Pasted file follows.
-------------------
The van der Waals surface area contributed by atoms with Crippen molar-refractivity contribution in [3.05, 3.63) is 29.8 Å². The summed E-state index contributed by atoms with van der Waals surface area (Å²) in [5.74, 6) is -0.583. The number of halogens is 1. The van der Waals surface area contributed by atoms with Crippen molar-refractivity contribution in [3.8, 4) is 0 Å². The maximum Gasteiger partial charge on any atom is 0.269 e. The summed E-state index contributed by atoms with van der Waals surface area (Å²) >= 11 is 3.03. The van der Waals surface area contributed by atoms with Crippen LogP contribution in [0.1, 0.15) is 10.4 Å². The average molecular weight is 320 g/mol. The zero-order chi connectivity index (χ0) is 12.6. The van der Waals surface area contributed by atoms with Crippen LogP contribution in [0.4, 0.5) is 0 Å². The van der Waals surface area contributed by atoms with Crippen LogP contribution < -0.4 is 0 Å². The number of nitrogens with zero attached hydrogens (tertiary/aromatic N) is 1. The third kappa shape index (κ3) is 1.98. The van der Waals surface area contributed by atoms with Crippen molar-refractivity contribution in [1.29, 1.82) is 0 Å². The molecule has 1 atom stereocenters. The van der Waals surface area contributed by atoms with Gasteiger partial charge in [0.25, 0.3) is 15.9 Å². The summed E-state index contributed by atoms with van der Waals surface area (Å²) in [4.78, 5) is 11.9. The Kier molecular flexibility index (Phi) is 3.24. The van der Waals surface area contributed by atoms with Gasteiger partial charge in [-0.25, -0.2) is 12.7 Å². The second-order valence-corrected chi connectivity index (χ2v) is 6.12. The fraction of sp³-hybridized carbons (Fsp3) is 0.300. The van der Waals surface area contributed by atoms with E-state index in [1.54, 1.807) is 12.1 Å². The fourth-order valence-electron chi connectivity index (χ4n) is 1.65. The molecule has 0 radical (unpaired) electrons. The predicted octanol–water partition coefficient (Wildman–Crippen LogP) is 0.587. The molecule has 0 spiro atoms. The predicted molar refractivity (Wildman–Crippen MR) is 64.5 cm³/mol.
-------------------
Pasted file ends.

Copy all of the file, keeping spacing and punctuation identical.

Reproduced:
The van der Waals surface area contributed by atoms with Crippen molar-refractivity contribution in [3.05, 3.63) is 29.8 Å². The summed E-state index contributed by atoms with van der Waals surface area (Å²) in [5.74, 6) is -0.583. The number of halogens is 1. The van der Waals surface area contributed by atoms with Crippen molar-refractivity contribution in [3.8, 4) is 0 Å². The maximum Gasteiger partial charge on any atom is 0.269 e. The summed E-state index contributed by atoms with van der Waals surface area (Å²) >= 11 is 3.03. The van der Waals surface area contributed by atoms with Crippen LogP contribution in [0.1, 0.15) is 10.4 Å². The average molecular weight is 320 g/mol. The zero-order chi connectivity index (χ0) is 12.6. The van der Waals surface area contributed by atoms with Crippen LogP contribution in [0.4, 0.5) is 0 Å². The van der Waals surface area contributed by atoms with Crippen LogP contribution < -0.4 is 0 Å². The number of nitrogens with zero attached hydrogens (tertiary/aromatic N) is 1. The third kappa shape index (κ3) is 1.98. The van der Waals surface area contributed by atoms with Crippen molar-refractivity contribution in [1.29, 1.82) is 0 Å². The molecule has 1 atom stereocenters. The van der Waals surface area contributed by atoms with Gasteiger partial charge in [0.25, 0.3) is 15.9 Å². The summed E-state index contributed by atoms with van der Waals surface area (Å²) in [4.78, 5) is 11.9. The Kier molecular flexibility index (Phi) is 3.24. The van der Waals surface area contributed by atoms with Gasteiger partial charge in [-0.25, -0.2) is 12.7 Å². The second-order valence-corrected chi connectivity index (χ2v) is 6.12. The fraction of sp³-hybridized carbons (Fsp3) is 0.300. The van der Waals surface area contributed by atoms with E-state index in [1.54, 1.807) is 12.1 Å². The fourth-order valence-electron chi connectivity index (χ4n) is 1.65. The molecule has 0 radical (unpaired) electrons. The predicted octanol–water partition coefficient (Wildman–Crippen LogP) is 0.587. The molecule has 0 spiro atoms. The predicted molar refractivity (Wildman–Crippen MR) is 64.5 cm³/mol.